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Il family lawyerThere is a mass incarceration crisis in America. Our country has a higher percentage of people in jail or prison than any other country in the world. Fully one out of five incarcerated individuals in the world is in an American correctional facility. Many of these inmates are parents. Having legal problems does not make someone a bad or harmful parent. Often, it remains in the best interests of the child to have the incarcerated parent be part of their life as much as possible. However, there is a limit to how much parenting time one can have while they are locked up. In Illinois, courts are beginning to recognize the value of helping children maintain a relationship with an incarcerated parent during child custody cases. A lawyer can help you understand how incarceration could affect your custody case.

What You Need to Know About the Impact of Incarceration on Child Custody

While a parent who is in jail or prison cannot have primary physical custody, visitation is a possibility. Courts consider a variety of factors before making a custody decision in any case. When one parent is incarcerated or anticipates being incarcerated, the court has a bit more to consider. Some facts you should know about the impact of incarceration on child custody issues include:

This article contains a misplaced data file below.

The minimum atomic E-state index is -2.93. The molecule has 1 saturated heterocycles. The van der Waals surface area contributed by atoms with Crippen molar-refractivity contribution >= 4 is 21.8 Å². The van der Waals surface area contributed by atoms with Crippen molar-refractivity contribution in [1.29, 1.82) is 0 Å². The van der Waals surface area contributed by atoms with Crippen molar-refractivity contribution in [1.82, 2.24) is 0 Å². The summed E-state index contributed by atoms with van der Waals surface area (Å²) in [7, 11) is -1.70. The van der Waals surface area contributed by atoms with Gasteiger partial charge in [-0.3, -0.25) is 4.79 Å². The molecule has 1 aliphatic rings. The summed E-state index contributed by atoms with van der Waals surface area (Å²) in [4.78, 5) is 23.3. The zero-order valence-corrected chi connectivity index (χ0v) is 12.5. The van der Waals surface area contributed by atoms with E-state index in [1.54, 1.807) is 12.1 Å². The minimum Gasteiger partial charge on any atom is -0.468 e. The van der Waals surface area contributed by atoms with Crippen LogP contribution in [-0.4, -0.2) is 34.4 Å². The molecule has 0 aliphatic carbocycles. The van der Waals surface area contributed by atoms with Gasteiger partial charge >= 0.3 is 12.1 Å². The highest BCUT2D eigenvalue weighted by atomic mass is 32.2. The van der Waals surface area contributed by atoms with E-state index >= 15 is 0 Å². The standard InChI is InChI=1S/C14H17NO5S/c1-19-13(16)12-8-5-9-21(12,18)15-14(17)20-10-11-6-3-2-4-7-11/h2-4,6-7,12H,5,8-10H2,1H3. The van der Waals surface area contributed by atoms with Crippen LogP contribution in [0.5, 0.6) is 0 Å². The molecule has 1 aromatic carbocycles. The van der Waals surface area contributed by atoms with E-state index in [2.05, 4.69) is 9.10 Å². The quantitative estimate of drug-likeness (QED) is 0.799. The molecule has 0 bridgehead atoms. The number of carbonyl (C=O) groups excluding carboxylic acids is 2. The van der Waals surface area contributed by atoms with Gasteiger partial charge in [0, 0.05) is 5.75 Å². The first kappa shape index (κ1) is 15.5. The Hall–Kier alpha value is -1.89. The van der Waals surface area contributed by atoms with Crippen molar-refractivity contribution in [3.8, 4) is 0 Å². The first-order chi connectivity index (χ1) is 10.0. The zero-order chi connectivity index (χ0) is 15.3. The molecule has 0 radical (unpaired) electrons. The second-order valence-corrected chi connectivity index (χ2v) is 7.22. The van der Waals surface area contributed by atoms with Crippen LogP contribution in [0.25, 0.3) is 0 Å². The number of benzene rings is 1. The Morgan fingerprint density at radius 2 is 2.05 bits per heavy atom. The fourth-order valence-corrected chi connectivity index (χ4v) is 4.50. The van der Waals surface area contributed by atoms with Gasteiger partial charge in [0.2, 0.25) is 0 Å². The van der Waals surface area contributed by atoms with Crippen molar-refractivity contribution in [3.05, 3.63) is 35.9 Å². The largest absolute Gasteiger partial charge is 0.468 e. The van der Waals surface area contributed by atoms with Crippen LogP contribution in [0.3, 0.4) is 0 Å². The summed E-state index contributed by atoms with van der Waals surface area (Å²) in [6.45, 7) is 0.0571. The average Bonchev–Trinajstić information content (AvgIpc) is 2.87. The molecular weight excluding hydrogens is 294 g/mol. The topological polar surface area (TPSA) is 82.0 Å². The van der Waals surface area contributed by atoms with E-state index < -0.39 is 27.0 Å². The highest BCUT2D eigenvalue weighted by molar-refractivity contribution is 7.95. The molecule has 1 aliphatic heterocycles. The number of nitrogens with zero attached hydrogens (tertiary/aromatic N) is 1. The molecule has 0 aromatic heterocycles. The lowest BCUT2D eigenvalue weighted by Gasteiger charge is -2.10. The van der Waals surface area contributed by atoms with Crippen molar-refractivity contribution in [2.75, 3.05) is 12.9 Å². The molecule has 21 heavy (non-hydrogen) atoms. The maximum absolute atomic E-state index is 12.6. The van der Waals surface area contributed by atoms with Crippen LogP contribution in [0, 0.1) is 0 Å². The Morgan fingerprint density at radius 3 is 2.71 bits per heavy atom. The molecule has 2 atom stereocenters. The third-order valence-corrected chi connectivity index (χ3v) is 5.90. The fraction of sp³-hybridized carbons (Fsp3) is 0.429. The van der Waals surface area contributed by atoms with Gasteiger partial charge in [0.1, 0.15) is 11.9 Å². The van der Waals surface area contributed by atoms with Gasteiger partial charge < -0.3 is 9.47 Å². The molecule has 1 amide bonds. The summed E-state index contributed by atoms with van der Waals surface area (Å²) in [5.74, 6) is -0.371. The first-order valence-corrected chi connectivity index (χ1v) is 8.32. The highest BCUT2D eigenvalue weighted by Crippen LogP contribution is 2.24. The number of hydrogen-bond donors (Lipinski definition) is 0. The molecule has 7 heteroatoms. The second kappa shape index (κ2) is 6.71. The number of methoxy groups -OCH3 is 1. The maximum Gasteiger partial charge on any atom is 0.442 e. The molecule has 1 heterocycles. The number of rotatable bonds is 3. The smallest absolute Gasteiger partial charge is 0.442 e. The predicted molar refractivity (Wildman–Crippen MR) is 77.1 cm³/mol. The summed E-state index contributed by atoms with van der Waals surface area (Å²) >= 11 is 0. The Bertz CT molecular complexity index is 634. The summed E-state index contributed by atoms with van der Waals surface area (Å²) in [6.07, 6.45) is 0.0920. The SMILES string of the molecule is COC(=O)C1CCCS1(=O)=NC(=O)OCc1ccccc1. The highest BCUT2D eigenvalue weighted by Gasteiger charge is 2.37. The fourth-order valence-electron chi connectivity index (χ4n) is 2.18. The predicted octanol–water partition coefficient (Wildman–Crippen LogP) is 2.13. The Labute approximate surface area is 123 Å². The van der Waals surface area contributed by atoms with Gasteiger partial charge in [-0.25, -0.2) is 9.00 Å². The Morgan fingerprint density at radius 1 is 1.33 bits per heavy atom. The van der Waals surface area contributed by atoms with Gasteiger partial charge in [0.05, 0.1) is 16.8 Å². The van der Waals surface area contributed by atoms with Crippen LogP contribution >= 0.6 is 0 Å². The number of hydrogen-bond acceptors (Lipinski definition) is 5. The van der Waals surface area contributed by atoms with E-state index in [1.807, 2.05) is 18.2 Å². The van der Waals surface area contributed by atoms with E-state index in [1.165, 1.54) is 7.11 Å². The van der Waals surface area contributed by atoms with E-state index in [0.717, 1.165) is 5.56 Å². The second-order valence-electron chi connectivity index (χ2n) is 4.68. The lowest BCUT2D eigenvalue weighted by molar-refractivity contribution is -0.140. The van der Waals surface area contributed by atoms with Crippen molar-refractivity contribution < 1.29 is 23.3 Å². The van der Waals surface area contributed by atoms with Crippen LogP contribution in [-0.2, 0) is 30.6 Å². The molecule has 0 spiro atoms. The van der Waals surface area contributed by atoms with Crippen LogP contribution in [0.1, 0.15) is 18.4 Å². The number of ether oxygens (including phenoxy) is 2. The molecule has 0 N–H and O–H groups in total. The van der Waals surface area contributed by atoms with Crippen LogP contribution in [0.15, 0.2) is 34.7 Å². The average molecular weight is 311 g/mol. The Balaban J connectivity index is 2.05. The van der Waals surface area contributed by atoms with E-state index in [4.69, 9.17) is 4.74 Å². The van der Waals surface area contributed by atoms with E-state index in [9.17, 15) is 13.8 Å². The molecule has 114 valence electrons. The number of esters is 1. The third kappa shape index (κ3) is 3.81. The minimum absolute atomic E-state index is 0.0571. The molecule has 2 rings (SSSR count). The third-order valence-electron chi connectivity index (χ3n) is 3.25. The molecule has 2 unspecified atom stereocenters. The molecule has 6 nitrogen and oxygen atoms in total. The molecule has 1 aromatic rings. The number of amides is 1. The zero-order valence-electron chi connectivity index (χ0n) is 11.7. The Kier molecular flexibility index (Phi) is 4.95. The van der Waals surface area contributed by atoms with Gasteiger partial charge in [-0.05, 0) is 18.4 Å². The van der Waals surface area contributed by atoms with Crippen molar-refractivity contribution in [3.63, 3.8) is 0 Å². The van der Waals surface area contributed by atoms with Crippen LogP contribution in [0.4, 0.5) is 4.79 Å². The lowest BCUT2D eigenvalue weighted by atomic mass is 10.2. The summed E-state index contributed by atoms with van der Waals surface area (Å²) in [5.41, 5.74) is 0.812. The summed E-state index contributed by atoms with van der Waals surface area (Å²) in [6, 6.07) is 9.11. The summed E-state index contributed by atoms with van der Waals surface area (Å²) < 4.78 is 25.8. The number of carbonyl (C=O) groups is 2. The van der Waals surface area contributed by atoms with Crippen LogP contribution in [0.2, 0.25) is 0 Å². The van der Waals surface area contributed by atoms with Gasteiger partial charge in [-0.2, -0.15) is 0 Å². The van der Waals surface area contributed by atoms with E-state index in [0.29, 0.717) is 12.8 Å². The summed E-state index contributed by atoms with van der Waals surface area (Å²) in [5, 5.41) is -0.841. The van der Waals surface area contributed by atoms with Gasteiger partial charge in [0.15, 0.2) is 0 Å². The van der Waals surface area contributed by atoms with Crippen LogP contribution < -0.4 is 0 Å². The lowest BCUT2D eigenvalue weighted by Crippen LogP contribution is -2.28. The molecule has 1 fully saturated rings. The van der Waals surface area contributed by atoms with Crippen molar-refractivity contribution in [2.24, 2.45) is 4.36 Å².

• Guardian ad Litem - It is very likely that a Guardian ad Litem will be appointed to help the court better understand what the best course of action for the child might be. This individual’s role is simply to talk with your child and assess what is in their best interest.
  • Visitation - Getting parenting time during incarceration is not impossible - many judges will still award an incarcerated parent some parenting time. While your child’s other parent will have primary custody, it can be arranged to have your child visit. Depending on the circumstances, like whether there is a divorce involved and when it is finalized, it may be relatively easy or rather difficult to arrange visitation for an incarcerated parent.
  • Child support - Being locked up does not automatically relieve a parent of their obligation to support their child. However, the court will consider your lack of income and ability to pay when making a determination.
  • Circumstances matter - A parent who is serving time for child abuse is much less likely to retain any rights to see their child than a parent who was convicted of a crime that does not directly affect or endanger the child, like theft or minor drug possession.